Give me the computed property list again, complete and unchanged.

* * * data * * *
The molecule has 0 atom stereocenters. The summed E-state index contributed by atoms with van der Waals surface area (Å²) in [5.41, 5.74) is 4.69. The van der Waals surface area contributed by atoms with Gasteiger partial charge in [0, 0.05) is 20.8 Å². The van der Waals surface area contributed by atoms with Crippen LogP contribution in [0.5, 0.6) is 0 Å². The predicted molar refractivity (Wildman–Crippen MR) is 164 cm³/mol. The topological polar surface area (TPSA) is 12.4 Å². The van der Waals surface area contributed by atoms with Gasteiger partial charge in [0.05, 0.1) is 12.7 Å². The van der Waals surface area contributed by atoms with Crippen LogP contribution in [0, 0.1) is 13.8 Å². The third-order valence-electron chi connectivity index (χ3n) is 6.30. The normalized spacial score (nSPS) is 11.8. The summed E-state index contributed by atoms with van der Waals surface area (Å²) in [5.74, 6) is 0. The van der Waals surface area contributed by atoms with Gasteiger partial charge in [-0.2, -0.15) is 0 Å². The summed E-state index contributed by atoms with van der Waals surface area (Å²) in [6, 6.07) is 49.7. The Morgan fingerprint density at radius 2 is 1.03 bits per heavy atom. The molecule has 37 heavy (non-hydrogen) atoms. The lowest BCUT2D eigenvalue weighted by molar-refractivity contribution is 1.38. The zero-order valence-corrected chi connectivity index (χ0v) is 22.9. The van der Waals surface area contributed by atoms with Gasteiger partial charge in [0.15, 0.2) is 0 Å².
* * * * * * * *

The molecule has 0 atom stereocenters. The summed E-state index contributed by atoms with van der Waals surface area (Å²) in [5.41, 5.74) is 4.69. The van der Waals surface area contributed by atoms with Gasteiger partial charge in [0, 0.05) is 20.8 Å². The van der Waals surface area contributed by atoms with Crippen LogP contribution in [0.5, 0.6) is 0 Å². The predicted molar refractivity (Wildman–Crippen MR) is 164 cm³/mol. The topological polar surface area (TPSA) is 12.4 Å². The van der Waals surface area contributed by atoms with Gasteiger partial charge in [0.05, 0.1) is 12.7 Å². The van der Waals surface area contributed by atoms with Crippen LogP contribution in [0, 0.1) is 13.8 Å². The third-order valence-electron chi connectivity index (χ3n) is 6.30. The normalized spacial score (nSPS) is 11.8. The summed E-state index contributed by atoms with van der Waals surface area (Å²) in [5.74, 6) is 0. The van der Waals surface area contributed by atoms with Gasteiger partial charge in [-0.2, -0.15) is 0 Å². The summed E-state index contributed by atoms with van der Waals surface area (Å²) in [6, 6.07) is 49.7. The Morgan fingerprint density at radius 2 is 1.03 bits per heavy atom. The molecule has 37 heavy (non-hydrogen) atoms. The lowest BCUT2D eigenvalue weighted by molar-refractivity contribution is 1.38. The zero-order valence-corrected chi connectivity index (χ0v) is 22.9. The van der Waals surface area contributed by atoms with Gasteiger partial charge in [0.15, 0.2) is 0 Å².